President’s Welcome

Remarks of Colin S. Diver

Reed College, May 17, 2010

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Good morning, welcome, and congratulations to the Reed College class of 2010 and their dogs.

In a few moments, each one of you will receive a diploma with your name—spelled correctly, I hope—and with an original, authentic signature by Daniel Greenberg, the chairman of Reed’s board of trustees. For the past eight years, Dan has personally signed every diploma of every graduating senior. This is the final time that Dan will do that, for he is stepping down as chairman of the board. You will be getting an authentic a collector’s item. Treasure it. And no mater how destitute you become, please don’t try to sell it on eBay. I know that most of you are blissfully unaware of the board of trustees and even of its distinguished chairman. But I want you to know that for the past eight years, Dan Greenberg has contributed enormously to the welfare and progress of this college, and I ask you to join me in thanking him for that.

While we are thanking people, I would also like to ask you, the graduates of 2010 and their families, to join me in thanking the magnificent Reed College staff and the equally magnificent Reed College faculty. I could spend the whole afternoon praising the faculty one by one, but I do want to single out one faculty member for special thanks. Some of you have had the privilege to know him as teacher. All of you have had the privilege to know him as dean. He will be returning to full-time service as a teacher after 13 extraordinary years as dean of the faculty. Please join me in thanking Peter Steinberger.

And last, but certainly not least, in the spirit of gratitude I ask the graduates and staff and faculty to join me in expressing our gratitude to those whose love and support made it possible for you to be here today—your families.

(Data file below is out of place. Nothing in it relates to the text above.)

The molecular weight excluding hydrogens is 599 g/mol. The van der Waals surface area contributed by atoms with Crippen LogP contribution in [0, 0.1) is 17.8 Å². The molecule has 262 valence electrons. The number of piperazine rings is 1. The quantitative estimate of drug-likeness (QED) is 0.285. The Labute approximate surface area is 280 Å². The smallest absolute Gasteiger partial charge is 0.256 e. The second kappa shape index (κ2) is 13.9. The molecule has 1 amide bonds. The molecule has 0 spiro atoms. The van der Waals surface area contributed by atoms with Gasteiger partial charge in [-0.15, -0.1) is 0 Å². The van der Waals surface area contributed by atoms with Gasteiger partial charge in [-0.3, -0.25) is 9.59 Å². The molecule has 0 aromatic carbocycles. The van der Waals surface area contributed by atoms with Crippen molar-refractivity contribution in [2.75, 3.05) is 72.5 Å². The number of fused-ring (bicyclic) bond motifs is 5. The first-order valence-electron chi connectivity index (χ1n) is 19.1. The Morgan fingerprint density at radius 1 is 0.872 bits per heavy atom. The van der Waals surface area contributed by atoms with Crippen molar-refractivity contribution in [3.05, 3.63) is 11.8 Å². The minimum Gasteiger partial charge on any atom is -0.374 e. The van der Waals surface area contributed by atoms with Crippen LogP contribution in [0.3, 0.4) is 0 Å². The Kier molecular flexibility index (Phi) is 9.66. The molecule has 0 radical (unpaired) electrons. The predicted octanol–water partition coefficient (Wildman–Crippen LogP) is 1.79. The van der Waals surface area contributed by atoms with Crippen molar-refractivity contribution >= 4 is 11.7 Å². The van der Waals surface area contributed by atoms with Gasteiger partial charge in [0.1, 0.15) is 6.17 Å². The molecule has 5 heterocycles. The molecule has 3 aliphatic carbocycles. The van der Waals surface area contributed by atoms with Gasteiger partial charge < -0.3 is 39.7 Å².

Life is filled with endings and beginnings, transitions and progressions. In your life, classes and courses will come and go, places will come and go. Jobs will come and go—yes, jobs will come, believe me. And friends will come and go. Indeed, as we were tragically reminded this year, some friends will go and never return.

But there is a constant in our lives, and that is family. You have been apart from them, but they have been a part of you, and you a part of them. And for all of you there is a place called home. And there are people there who will always be willing to welcome you home. Well, at least for a short visit. . . .

So we celebrate today one of life’s big transitions, the one we call commencement. At ceremonies like this all over the country at this time of year, speakers are talking to graduates about leaving the unreal world of college and entering the so-called “real” world.

My view is different. As I see it, this is the real world. Out there is the unreal world. This world, the world of Reed College, is real, vivid, intense, tangy, bracing, palpable, authentic, beguiling, entrancing. It encourages you to use too many adjectives, as I’ve noticed in reading your theses. It is a place of what I like to call radical honesty—the fundamental probing, the persistent exploration, and the restless inquiry that have marked your daily life for the past several years. Radical honesty is the process of seeking meaning in life, and occasionally glimpsing it—perhaps it occurred in the crystalline perfection of a poem, perhaps in the beautiful logic of a genetic sequence, perhaps in the elegance of a mathematical proof, perhaps in a historian’s powerful account that brings a distant event to life.